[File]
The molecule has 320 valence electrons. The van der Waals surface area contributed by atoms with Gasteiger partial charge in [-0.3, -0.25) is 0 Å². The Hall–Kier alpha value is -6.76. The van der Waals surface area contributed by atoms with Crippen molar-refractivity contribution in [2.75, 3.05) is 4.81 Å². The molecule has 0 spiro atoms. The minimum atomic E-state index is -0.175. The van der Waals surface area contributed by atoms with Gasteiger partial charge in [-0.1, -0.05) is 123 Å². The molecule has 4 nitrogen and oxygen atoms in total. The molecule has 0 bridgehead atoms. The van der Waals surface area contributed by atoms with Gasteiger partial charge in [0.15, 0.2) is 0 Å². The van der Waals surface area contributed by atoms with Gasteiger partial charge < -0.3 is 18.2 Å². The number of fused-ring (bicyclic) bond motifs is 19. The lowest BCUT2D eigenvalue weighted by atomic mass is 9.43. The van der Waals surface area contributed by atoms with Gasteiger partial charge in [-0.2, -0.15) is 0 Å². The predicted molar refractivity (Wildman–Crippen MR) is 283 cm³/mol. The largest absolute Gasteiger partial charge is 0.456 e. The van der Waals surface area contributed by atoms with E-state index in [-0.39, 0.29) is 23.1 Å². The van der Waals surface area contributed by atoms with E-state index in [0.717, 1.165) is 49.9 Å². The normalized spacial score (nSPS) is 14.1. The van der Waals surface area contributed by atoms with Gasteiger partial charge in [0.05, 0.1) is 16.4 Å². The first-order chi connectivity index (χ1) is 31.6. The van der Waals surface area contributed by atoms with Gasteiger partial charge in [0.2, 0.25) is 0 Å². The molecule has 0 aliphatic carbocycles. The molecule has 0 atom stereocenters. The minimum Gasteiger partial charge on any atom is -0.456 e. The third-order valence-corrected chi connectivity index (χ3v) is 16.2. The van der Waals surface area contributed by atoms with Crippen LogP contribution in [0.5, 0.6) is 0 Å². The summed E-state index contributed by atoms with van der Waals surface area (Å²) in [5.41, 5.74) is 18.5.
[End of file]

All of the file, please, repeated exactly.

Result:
The molecule has 320 valence electrons. The van der Waals surface area contributed by atoms with Gasteiger partial charge in [-0.3, -0.25) is 0 Å². The Hall–Kier alpha value is -6.76. The van der Waals surface area contributed by atoms with Crippen molar-refractivity contribution in [2.75, 3.05) is 4.81 Å². The molecule has 0 spiro atoms. The minimum atomic E-state index is -0.175. The van der Waals surface area contributed by atoms with Gasteiger partial charge in [-0.1, -0.05) is 123 Å². The molecule has 4 nitrogen and oxygen atoms in total. The molecule has 0 bridgehead atoms. The van der Waals surface area contributed by atoms with Gasteiger partial charge in [0.15, 0.2) is 0 Å². The van der Waals surface area contributed by atoms with Gasteiger partial charge < -0.3 is 18.2 Å². The number of fused-ring (bicyclic) bond motifs is 19. The lowest BCUT2D eigenvalue weighted by atomic mass is 9.43. The van der Waals surface area contributed by atoms with Gasteiger partial charge in [-0.2, -0.15) is 0 Å². The predicted molar refractivity (Wildman–Crippen MR) is 283 cm³/mol. The largest absolute Gasteiger partial charge is 0.456 e. The van der Waals surface area contributed by atoms with E-state index in [-0.39, 0.29) is 23.1 Å². The van der Waals surface area contributed by atoms with E-state index in [0.717, 1.165) is 49.9 Å². The normalized spacial score (nSPS) is 14.1. The van der Waals surface area contributed by atoms with Gasteiger partial charge in [0.05, 0.1) is 16.4 Å². The first-order chi connectivity index (χ1) is 31.6. The van der Waals surface area contributed by atoms with Gasteiger partial charge in [0.2, 0.25) is 0 Å². The molecule has 0 aliphatic carbocycles. The molecule has 0 atom stereocenters. The minimum Gasteiger partial charge on any atom is -0.456 e. The third-order valence-corrected chi connectivity index (χ3v) is 16.2. The van der Waals surface area contributed by atoms with Crippen LogP contribution in [0.5, 0.6) is 0 Å². The summed E-state index contributed by atoms with van der Waals surface area (Å²) in [5.41, 5.74) is 18.5.